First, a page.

I just finished Rollback
by Robert Sawyer. It's not very long and it's very interesting so it's a really quick book. I finished it in less than a day.
There are some nice ideas in Rollback
. The basic plot is that aliens from Sigma Draconis contacted us in 2009. The astronomer who actually figures out what their message means works on a reply and is still alive (but just barely) when the Draconian's counter-reply is received in 2048. She's offered a "rollback", a medical rejuvanation procedure that will result in her having a 25 year old body instead of an 89 year old body so that she can work on the new message. She insists that her husband get the procedure as well. Then something goes wrong . . .
There's at least a couple of subplots, but probably the most interesting is the ongoing flashback that follows the process of figuring out the first message, which ends up being a sort of morals/ethics questionnaire. The characters discuss the moral/ethics questions quite a bit and there's this nice tidbit about halfway through:
Character A: You realize, don't you, that, as a society, we're on the verge of creting a virtual world so real that it would be indistinguishable from reality, sorta like The Matrix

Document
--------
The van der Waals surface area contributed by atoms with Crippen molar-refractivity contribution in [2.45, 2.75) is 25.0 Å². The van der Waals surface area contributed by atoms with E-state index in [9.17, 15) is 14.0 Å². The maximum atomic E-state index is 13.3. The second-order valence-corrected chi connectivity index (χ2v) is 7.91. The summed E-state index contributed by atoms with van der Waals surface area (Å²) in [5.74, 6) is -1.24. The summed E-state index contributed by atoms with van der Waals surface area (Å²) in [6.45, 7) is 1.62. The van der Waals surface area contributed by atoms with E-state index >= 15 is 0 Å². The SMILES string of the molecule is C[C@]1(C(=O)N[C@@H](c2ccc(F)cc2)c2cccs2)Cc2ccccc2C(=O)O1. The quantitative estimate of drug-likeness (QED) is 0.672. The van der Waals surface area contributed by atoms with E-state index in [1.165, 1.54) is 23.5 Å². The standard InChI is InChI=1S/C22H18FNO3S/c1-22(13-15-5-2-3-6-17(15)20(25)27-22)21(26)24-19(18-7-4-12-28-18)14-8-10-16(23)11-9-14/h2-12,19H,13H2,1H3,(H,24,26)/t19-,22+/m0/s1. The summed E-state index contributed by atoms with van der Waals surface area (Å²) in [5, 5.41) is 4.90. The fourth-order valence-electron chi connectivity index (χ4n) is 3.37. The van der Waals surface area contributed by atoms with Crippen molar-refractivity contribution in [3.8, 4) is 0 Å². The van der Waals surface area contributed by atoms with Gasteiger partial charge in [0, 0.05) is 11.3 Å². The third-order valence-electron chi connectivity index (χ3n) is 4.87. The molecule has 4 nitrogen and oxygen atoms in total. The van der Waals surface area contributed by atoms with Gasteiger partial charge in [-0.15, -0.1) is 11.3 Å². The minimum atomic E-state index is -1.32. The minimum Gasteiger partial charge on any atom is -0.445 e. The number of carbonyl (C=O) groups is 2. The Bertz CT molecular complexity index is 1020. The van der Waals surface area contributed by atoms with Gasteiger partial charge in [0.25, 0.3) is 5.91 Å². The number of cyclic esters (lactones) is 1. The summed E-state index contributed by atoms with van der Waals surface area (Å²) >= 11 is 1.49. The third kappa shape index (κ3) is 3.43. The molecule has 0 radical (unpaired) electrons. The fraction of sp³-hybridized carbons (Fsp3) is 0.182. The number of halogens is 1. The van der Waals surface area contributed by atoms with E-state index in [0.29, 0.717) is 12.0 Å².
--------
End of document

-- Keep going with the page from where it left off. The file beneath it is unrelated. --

Character B: Okay, I'll give you that.
A: Also, we're doing high energy physics experiments that may result in the creation of "pocket universes". . .
B: Still with you . . .
A: If we then created a virtual reality on the order of The Matrix
, or created a pocket universe in a particle accelerator, we'd be gods, wouldn't we?
B: Maybe. . .
A: We'd have to grapple with the questions of what obligation we owe to our creation, and what obligations our creations might owe to us.
B: Okay. . .
A: Isn't it hubris then, if we can imagine ourselves as gods, that we categorically deny the possibility that we've
Certainly not a proof, but more satisfying than the "you can't dis
-prove it so it must be so" argument. Also, a nice little idea. The book is full of those. I heartily recommend this book. It was great fun and didn't take very much time. Please read it.
Also, I just finished A Meeting at Corvallis
, the latest in the Dies the Fire
series. It was pretty long and very nice if you think you'd like to read long descriptions of post-apocalyptic neo-medieval battles using catapults powered by truck suspensions and arrows with credit card flechettes. The only thing I don't like about this series are the interminable descriptions of Wicca ceremonies. I've learned much more about Wicca than I ever wanted to know by reading these novels. Not that there's anything wrong with Wicca, but I can't abide ceremonies in real life, so I don't want to read ten pages of cereomony in a story. Other than that, I'd recommend this series as well.